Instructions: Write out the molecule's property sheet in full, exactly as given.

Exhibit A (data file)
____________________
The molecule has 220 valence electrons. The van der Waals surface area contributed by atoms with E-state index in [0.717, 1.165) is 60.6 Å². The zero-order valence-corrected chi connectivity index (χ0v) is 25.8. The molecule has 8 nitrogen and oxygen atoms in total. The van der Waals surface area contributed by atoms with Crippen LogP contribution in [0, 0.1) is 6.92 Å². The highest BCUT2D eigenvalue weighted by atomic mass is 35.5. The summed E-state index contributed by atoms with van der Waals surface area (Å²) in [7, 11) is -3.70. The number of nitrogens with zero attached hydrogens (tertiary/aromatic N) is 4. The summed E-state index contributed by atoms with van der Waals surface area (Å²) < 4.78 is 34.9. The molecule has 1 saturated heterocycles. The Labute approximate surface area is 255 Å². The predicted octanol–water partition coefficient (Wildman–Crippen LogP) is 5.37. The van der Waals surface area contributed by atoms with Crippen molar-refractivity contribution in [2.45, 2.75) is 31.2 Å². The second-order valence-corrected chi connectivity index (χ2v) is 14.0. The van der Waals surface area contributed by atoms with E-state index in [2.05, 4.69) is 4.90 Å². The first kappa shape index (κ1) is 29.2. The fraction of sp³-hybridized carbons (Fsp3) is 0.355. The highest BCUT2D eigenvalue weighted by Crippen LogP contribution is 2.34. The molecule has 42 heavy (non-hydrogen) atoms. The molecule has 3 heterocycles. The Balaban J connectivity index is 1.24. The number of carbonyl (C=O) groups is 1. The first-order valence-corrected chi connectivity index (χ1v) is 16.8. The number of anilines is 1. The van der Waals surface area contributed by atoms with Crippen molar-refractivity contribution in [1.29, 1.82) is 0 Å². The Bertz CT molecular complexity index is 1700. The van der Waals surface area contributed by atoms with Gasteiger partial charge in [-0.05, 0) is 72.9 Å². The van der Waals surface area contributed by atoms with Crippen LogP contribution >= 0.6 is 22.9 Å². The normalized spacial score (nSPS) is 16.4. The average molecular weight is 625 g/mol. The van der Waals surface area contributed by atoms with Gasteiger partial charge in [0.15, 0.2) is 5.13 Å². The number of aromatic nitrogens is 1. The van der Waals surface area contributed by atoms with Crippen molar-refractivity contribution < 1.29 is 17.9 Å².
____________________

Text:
The molecule has 220 valence electrons. The van der Waals surface area contributed by atoms with E-state index in [0.717, 1.165) is 60.6 Å². The zero-order valence-corrected chi connectivity index (χ0v) is 25.8. The molecule has 8 nitrogen and oxygen atoms in total. The van der Waals surface area contributed by atoms with Crippen LogP contribution in [0, 0.1) is 6.92 Å². The highest BCUT2D eigenvalue weighted by atomic mass is 35.5. The summed E-state index contributed by atoms with van der Waals surface area (Å²) in [7, 11) is -3.70. The number of nitrogens with zero attached hydrogens (tertiary/aromatic N) is 4. The summed E-state index contributed by atoms with van der Waals surface area (Å²) < 4.78 is 34.9. The molecule has 1 saturated heterocycles. The Labute approximate surface area is 255 Å². The predicted octanol–water partition coefficient (Wildman–Crippen LogP) is 5.37. The van der Waals surface area contributed by atoms with Crippen molar-refractivity contribution in [2.45, 2.75) is 31.2 Å². The second-order valence-corrected chi connectivity index (χ2v) is 14.0. The van der Waals surface area contributed by atoms with E-state index in [2.05, 4.69) is 4.90 Å². The first kappa shape index (κ1) is 29.2. The fraction of sp³-hybridized carbons (Fsp3) is 0.355. The highest BCUT2D eigenvalue weighted by Crippen LogP contribution is 2.34. The molecule has 42 heavy (non-hydrogen) atoms. The molecule has 3 heterocycles. The Balaban J connectivity index is 1.24. The number of carbonyl (C=O) groups is 1. The first-order valence-corrected chi connectivity index (χ1v) is 16.8. The number of anilines is 1. The van der Waals surface area contributed by atoms with Crippen molar-refractivity contribution in [1.29, 1.82) is 0 Å². The Bertz CT molecular complexity index is 1700. The van der Waals surface area contributed by atoms with Gasteiger partial charge in [-0.05, 0) is 72.9 Å². The van der Waals surface area contributed by atoms with Crippen LogP contribution >= 0.6 is 22.9 Å². The normalized spacial score (nSPS) is 16.4. The average molecular weight is 625 g/mol. The van der Waals surface area contributed by atoms with Gasteiger partial charge in [0.15, 0.2) is 5.13 Å². The number of aromatic nitrogens is 1. The van der Waals surface area contributed by atoms with Crippen molar-refractivity contribution < 1.29 is 17.9 Å².